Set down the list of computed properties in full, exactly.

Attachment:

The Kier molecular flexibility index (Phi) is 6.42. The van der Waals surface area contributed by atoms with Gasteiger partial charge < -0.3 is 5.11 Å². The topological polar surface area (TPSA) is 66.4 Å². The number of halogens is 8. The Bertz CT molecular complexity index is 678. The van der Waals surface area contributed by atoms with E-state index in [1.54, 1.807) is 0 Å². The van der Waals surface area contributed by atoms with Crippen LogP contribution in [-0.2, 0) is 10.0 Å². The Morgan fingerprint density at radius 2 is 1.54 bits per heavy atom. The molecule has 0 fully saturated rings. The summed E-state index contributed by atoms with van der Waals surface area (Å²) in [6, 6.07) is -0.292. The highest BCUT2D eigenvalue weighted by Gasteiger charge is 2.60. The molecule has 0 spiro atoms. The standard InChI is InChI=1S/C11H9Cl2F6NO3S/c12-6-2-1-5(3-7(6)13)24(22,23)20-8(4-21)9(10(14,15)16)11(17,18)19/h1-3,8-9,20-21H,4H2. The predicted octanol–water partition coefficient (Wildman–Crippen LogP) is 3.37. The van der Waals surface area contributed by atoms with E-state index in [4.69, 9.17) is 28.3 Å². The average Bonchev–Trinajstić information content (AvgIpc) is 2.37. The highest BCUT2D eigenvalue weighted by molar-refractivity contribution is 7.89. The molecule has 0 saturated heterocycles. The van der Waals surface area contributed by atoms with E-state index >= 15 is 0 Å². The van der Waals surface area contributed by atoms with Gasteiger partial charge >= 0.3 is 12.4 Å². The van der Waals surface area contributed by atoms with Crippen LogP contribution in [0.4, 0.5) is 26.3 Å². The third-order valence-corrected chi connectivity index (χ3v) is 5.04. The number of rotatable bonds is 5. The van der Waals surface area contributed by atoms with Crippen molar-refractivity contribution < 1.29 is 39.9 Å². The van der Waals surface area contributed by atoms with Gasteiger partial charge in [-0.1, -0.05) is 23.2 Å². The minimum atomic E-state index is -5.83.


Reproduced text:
The Kier molecular flexibility index (Phi) is 6.42. The van der Waals surface area contributed by atoms with Gasteiger partial charge < -0.3 is 5.11 Å². The topological polar surface area (TPSA) is 66.4 Å². The number of halogens is 8. The Bertz CT molecular complexity index is 678. The van der Waals surface area contributed by atoms with E-state index in [1.54, 1.807) is 0 Å². The van der Waals surface area contributed by atoms with Crippen LogP contribution in [-0.2, 0) is 10.0 Å². The Morgan fingerprint density at radius 2 is 1.54 bits per heavy atom. The molecule has 0 fully saturated rings. The summed E-state index contributed by atoms with van der Waals surface area (Å²) in [6, 6.07) is -0.292. The highest BCUT2D eigenvalue weighted by Gasteiger charge is 2.60. The molecule has 0 spiro atoms. The standard InChI is InChI=1S/C11H9Cl2F6NO3S/c12-6-2-1-5(3-7(6)13)24(22,23)20-8(4-21)9(10(14,15)16)11(17,18)19/h1-3,8-9,20-21H,4H2. The predicted octanol–water partition coefficient (Wildman–Crippen LogP) is 3.37. The van der Waals surface area contributed by atoms with E-state index in [4.69, 9.17) is 28.3 Å². The average Bonchev–Trinajstić information content (AvgIpc) is 2.37. The highest BCUT2D eigenvalue weighted by molar-refractivity contribution is 7.89. The molecule has 0 saturated heterocycles. The van der Waals surface area contributed by atoms with E-state index >= 15 is 0 Å². The van der Waals surface area contributed by atoms with Gasteiger partial charge >= 0.3 is 12.4 Å². The van der Waals surface area contributed by atoms with Crippen LogP contribution in [0.4, 0.5) is 26.3 Å². The third-order valence-corrected chi connectivity index (χ3v) is 5.04. The number of rotatable bonds is 5. The van der Waals surface area contributed by atoms with Crippen molar-refractivity contribution < 1.29 is 39.9 Å². The van der Waals surface area contributed by atoms with Gasteiger partial charge in [-0.1, -0.05) is 23.2 Å². The minimum atomic E-state index is -5.83.